Twitter warned investors in a regulatory filing that it could face a fine of up to $250 million from the Federal Trade Commission (FTC) over its use of user telephone numbers and email addresses for targeted advertising.
Twitter said it received a draft complaint from the FTC on July 28 related “to the Company’s use of phone number and/or email address data provided for safety and security purposes for targeted advertising during periods between 2013 and 2019.”
The company estimated the possible loss at being between $150 million and $250 million in the document it filed Monday with the Securities and Exchange Commission.
“The matter remains unresolved, and there can be no assurance as to the timing or the terms of any final outcome,” it said.
Twitter acknowledged in October that it had “inadvertently” been using email addresses and telephone numbers it ostensibly collected for account security for targeted advertising. It said it halted the practice Sept. 17.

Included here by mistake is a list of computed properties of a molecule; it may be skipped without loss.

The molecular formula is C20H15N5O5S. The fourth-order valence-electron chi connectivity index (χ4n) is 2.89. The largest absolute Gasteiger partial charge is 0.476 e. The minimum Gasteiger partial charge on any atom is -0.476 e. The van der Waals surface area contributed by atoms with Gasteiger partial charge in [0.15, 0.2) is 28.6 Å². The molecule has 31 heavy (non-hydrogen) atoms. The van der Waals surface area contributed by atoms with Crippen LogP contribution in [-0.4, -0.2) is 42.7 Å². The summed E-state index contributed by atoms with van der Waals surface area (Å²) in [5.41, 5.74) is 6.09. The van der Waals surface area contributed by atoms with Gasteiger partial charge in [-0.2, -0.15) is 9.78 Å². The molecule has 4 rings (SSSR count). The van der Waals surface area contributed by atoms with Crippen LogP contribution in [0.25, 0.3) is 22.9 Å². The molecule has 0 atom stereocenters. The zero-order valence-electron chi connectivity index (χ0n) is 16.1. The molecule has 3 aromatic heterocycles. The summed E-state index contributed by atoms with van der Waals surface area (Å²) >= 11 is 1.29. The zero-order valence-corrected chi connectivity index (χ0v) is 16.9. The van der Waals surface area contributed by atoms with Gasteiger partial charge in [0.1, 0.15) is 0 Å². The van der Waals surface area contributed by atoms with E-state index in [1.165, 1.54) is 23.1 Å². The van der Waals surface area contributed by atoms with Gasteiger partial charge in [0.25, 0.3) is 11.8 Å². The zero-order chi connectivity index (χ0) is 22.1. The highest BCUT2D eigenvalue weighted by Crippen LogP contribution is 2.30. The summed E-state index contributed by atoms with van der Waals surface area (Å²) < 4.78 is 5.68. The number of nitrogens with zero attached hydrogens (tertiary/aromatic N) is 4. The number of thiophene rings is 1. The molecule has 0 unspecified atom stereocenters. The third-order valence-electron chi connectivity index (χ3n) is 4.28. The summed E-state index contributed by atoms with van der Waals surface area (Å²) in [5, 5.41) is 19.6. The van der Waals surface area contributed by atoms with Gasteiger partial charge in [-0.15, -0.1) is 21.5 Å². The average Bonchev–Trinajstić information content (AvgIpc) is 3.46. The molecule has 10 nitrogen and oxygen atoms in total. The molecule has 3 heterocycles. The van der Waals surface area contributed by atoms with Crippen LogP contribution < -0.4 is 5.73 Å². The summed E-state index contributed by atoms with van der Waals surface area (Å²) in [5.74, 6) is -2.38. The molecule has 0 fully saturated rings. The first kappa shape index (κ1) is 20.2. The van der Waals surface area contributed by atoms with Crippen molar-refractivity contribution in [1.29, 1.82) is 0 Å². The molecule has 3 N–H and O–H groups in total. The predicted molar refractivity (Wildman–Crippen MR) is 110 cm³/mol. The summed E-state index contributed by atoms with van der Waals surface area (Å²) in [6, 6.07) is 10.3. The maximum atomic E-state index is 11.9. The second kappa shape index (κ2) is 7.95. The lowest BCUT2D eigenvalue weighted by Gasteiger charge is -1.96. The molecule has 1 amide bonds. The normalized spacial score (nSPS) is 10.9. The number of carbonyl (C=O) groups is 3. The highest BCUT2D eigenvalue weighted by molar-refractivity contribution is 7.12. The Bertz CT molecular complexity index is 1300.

The company agreed with the FTC in 2011 that it would not mislead users about its security practices.
The microblogging website further warned in its filing of the possible ramifications of a recent high-profile hack that targeted accounts from well-known personalities and companies in a scheme seeking bitcoin payments.
“This security breach may have harmed the people and accounts affected by it. It may also impact the market perception of the effectiveness of our security measures, and people may lose trust and confidence in us, decrease the use of our products and services or stop using our products and services in their entirety,” it said.
“It may also result in damage to our reputation, loss of accounts, loss of content or platform partners, loss of advertisers or advertising revenue, or legal and financial exposure, including legal claims, regulatory inquiries or other proceedings. Any of these effects could have a material and adverse impact on our business, reputation and operating results,” it added.
Three people were arrested Friday in connection with the hack, including a 17-year-old who prosecutors say was the “mastermind” behind the plot.
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